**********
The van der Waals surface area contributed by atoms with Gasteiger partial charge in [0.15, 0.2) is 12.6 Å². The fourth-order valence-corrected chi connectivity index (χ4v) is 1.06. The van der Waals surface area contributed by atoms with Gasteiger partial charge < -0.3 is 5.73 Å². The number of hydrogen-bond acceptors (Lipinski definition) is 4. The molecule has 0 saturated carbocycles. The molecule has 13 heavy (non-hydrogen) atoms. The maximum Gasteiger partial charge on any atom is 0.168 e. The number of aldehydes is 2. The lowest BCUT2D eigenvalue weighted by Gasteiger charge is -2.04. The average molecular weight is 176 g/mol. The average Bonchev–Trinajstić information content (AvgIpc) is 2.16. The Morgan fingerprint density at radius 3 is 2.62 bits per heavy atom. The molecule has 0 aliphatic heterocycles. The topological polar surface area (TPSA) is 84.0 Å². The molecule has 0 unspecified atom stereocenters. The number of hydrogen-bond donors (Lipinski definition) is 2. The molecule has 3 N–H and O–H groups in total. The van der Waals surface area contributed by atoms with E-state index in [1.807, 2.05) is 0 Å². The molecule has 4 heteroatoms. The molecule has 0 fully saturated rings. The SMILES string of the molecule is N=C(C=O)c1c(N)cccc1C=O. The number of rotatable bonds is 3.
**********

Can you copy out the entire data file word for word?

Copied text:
The van der Waals surface area contributed by atoms with Gasteiger partial charge in [0.15, 0.2) is 12.6 Å². The fourth-order valence-corrected chi connectivity index (χ4v) is 1.06. The van der Waals surface area contributed by atoms with Gasteiger partial charge < -0.3 is 5.73 Å². The number of hydrogen-bond acceptors (Lipinski definition) is 4. The molecule has 0 saturated carbocycles. The molecule has 13 heavy (non-hydrogen) atoms. The maximum Gasteiger partial charge on any atom is 0.168 e. The number of aldehydes is 2. The lowest BCUT2D eigenvalue weighted by Gasteiger charge is -2.04. The average molecular weight is 176 g/mol. The average Bonchev–Trinajstić information content (AvgIpc) is 2.16. The Morgan fingerprint density at radius 3 is 2.62 bits per heavy atom. The molecule has 0 aliphatic heterocycles. The topological polar surface area (TPSA) is 84.0 Å². The molecule has 0 unspecified atom stereocenters. The number of hydrogen-bond donors (Lipinski definition) is 2. The molecule has 3 N–H and O–H groups in total. The van der Waals surface area contributed by atoms with E-state index in [1.807, 2.05) is 0 Å². The molecule has 4 heteroatoms. The molecule has 0 fully saturated rings. The SMILES string of the molecule is N=C(C=O)c1c(N)cccc1C=O. The number of rotatable bonds is 3.